Homelessness in Ireland is ‘not normal’, says charity head

Kieran Stafford of SVP rejects criticism of giving food to rough sleepers

SVP Christmas appeal: children from St Margaret’s National School, in Co Dublin,  perform at launch of the charity’s annual appeal by Ryan Tubridy. Photograph: Dara Mac Dónaill

SVP Christmas appeal: children from St Margaret’s National School, in Co Dublin, perform at launch of the charity’s annual appeal by Ryan Tubridy. Photograph: Dara Mac Dónaill

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The president of the Society of St Vincent de Paul has criticised Government politicians’ recent comments about homelessness. Speaking at the launch of the society’s Christmas appeal, Kieran Stafford said Irish society “cannot and must not” accept that people are living in or on the verge of poverty. “We all know from some of the commentary around at the moment that some people would like us to think that’s normal,” he said. “Ask any young mother who’s trying to bring her children up in a hotel room whether that’s normal. It absolutely is not.”

Taoiseach Leo Varadkar said at the weekend that homelessness in Ireland was not high by international standards, and Minister of State for Housing Damien English told the Dáil on Tuesday that a “negative narrative” on homelessness in the media was hurting Ireland’s reputation.

Despite the economic upturn, Mr Stafford said, SVP was still dealing with thousands of families who were struggling to put food on the table. People on low incomes who had been hardest hit during the recession were the slowest to benefit from the recovery. There were 139,000 children in consistent poverty, “which means that they’re missing a number of meals every week, that they’re in homes that are not heated. That is what we’re experiencing, that is the story that we’ll continue to keep telling. Because it’s so important that we fix this problem.”

Asked about criticism by Eileen Gleeson, director of the Dublin Region Homeless Executive, of volunteers who give food and clothing to rough sleepers, Mr Stafford said he thought people who volunteer would be upset by the comments. “I understand completely where Eileen is coming from,” he said. “Everybody wants to see a professional service where everybody’s protected and everything is done right. Unfortunately, the reality is that that isn’t the case, hence the need for volunteers who are going out to help people with hot meals.”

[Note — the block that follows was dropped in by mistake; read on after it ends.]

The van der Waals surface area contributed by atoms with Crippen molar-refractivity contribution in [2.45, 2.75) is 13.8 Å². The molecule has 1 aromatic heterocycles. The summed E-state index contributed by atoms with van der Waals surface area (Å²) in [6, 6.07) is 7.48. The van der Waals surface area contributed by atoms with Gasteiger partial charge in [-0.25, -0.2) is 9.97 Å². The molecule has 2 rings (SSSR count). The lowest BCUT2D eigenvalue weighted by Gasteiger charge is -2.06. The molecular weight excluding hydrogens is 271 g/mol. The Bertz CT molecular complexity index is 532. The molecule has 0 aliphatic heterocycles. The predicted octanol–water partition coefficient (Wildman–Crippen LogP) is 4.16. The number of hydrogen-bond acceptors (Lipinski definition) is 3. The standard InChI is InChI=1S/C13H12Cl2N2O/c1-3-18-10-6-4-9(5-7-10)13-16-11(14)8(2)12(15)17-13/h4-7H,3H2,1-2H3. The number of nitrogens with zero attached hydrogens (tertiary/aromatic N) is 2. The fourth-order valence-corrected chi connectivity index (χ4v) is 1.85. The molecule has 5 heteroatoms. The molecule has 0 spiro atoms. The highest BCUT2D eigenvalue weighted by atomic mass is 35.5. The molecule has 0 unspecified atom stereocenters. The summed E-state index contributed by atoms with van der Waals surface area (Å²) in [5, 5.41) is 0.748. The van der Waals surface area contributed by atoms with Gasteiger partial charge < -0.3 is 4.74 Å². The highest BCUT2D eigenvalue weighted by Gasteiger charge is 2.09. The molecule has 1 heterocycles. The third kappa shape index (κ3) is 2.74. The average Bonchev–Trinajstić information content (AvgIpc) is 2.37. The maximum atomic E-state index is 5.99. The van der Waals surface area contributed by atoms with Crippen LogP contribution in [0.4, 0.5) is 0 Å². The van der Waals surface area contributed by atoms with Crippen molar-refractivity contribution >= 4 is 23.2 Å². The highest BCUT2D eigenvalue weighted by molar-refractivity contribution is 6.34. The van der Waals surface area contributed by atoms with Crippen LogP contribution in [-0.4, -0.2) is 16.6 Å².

“Rough sleepers and families in emergency accommodation”

Mr Stafford said there were two types of homelessness. “There’s the rough sleepers and there’s the families in emergency accommodation. We help both and we see both. I can understand that everybody wants to fix this problem, but I don’t think it’s helpful to say that very well-intentioned, good volunteers who are going out feeding people and ensuring people aren’t starving – and many of our members actually do that – that it would be better if they didn’t do that.”

He said that rough sleepers who stay at night hostels were put out at 9am and couldn’t get back in until 9pm. “Some people are actually going to A&E, sitting there for three or four hours just to get the warmth and keep out of the weather. How crazy is that?”

SVP’s appeal message this year is that “Christmas is not the same for everyone”; it seeks to raise awareness that families can find themselves in financial difficulties not just at Christmas but throughout the year. Mr Stafford said the society expected to receive 125,000 calls again this year and was regularly coming across working families who were just about making ends meet. “We have many people from working backgrounds who are struggling to provide the normal, essential things in their home,” he said. “The cost of rent is really impacting on family incomes. People are paying top-ups; they’re having to contribute quite a lot of their income towards ensuring they can pay the rent.”

As well as making donations directly, there are other ways of supporting SVP’s work at svp.ie/appeal. These include the Giving Tree Appeal, the Food Appeal and a virtual gift store.

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